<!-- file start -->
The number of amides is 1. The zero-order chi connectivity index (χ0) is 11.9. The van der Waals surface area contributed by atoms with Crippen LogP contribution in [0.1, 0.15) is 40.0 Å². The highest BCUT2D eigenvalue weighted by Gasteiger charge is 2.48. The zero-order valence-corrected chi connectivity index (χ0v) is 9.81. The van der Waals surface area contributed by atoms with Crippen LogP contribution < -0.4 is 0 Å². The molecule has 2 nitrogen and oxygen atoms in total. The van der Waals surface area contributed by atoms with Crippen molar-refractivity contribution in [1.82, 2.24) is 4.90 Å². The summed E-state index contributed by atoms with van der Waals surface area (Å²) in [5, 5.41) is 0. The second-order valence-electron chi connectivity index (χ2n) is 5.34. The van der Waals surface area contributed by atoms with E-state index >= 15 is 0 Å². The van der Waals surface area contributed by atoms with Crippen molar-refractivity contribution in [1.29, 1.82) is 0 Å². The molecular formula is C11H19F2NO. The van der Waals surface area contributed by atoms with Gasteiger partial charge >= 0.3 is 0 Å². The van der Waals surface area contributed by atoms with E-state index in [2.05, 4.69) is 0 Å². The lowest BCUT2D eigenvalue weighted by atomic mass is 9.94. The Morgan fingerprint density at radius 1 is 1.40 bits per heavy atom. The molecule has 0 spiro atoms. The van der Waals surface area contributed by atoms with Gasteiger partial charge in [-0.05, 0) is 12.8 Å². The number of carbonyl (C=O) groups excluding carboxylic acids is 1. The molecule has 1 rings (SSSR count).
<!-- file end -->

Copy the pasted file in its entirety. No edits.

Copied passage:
The number of amides is 1. The zero-order chi connectivity index (χ0) is 11.9. The van der Waals surface area contributed by atoms with Crippen LogP contribution in [0.1, 0.15) is 40.0 Å². The highest BCUT2D eigenvalue weighted by Gasteiger charge is 2.48. The zero-order valence-corrected chi connectivity index (χ0v) is 9.81. The van der Waals surface area contributed by atoms with Crippen LogP contribution < -0.4 is 0 Å². The molecule has 2 nitrogen and oxygen atoms in total. The van der Waals surface area contributed by atoms with Crippen molar-refractivity contribution in [1.82, 2.24) is 4.90 Å². The summed E-state index contributed by atoms with van der Waals surface area (Å²) in [5, 5.41) is 0. The second-order valence-electron chi connectivity index (χ2n) is 5.34. The van der Waals surface area contributed by atoms with E-state index >= 15 is 0 Å². The van der Waals surface area contributed by atoms with Crippen molar-refractivity contribution in [1.29, 1.82) is 0 Å². The molecular formula is C11H19F2NO. The van der Waals surface area contributed by atoms with Gasteiger partial charge >= 0.3 is 0 Å². The van der Waals surface area contributed by atoms with E-state index in [2.05, 4.69) is 0 Å². The lowest BCUT2D eigenvalue weighted by atomic mass is 9.94. The Morgan fingerprint density at radius 1 is 1.40 bits per heavy atom. The molecule has 0 spiro atoms. The van der Waals surface area contributed by atoms with Gasteiger partial charge in [-0.05, 0) is 12.8 Å². The number of carbonyl (C=O) groups excluding carboxylic acids is 1. The molecule has 1 rings (SSSR count).